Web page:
Hard as it is for Earthlings to imagine, astronomers have known for some time that the universe is expanding. They've never been able to figure out, though, whether it will balloon outward forever or slow under the combined gravity of its 100 billion galaxies, stop and fall back in on itself. Thanks in large part to Adam Riess, they're a lot closer to an answer--and it's not what they expected.
Riess was only 25 when he joined a prestigious group of scientists who set out in 1995 to measure what was expected would be a post-Big Bang cosmic slowdown. The idea was to compare the expansion rate today with the rate billions of years ago by gauging the speeds of exploding stars called supernovas--Riess's grad-school specialty. But in January 1998, Riess saw something weird: the number he was getting for the slowdown kept coming out negative. The universe wasn't slowing down; it was speeding up! "This seemed to imply," he says, "that some force is acting against gravity." Crazy as antigravity sounds, the idea was originally suggested by Einstein as a kind of add-on to his General Theory of Relativity.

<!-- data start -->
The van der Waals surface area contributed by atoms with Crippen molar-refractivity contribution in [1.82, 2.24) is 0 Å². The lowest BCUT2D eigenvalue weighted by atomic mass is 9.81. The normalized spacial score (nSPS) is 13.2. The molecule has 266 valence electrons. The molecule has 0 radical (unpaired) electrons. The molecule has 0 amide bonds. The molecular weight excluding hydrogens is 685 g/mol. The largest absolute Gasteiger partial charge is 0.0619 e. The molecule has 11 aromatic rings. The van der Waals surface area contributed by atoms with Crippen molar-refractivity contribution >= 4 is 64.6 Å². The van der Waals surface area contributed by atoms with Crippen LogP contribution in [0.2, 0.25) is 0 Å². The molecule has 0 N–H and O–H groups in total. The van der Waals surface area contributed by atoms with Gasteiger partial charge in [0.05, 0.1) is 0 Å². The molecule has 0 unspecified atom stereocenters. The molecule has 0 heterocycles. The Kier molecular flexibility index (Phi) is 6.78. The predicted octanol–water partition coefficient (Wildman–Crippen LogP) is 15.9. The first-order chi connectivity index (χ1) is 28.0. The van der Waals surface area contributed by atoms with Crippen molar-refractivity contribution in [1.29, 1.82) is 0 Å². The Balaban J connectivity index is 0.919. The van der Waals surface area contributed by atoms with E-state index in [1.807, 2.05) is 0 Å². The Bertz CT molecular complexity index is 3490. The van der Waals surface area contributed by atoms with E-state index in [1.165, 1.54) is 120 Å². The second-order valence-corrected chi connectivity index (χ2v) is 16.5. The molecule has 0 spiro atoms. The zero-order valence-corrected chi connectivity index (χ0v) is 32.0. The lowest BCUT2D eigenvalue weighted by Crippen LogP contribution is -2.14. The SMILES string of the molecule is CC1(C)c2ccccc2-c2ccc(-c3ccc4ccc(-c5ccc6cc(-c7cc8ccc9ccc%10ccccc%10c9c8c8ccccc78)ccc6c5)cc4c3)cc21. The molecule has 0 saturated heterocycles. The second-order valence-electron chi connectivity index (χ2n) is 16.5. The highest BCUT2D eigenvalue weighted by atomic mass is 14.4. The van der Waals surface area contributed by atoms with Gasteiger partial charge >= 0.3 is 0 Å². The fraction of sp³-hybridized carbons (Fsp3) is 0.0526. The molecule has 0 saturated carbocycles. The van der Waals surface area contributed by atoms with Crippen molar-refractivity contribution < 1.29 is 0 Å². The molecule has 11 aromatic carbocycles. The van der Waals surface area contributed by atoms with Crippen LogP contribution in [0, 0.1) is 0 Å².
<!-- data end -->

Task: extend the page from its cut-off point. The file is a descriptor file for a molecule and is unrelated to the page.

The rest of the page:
Riess's colleagues are most impressed with his willingness to challenge his own work. "Instead of making an emotional commitment to the accelerating universe," says Harvard's Robert Kirshner, one of the team's leaders, "Adam is always trying to see whether we've done things right."
Evidently they have. A second group came up with the same result at about the same time, and the journal Science named the accelerating universe Discovery of the Year for 1998. Riess, 30, now at the Space Telescope Science Institute in Baltimore, Md., is trying to push the observations beyond the edge. "In the past year," he says, "we've been finding supernovas further away than ever." Who knows what mysteries these distant beacons might reveal?
--By Michael D. Lemonick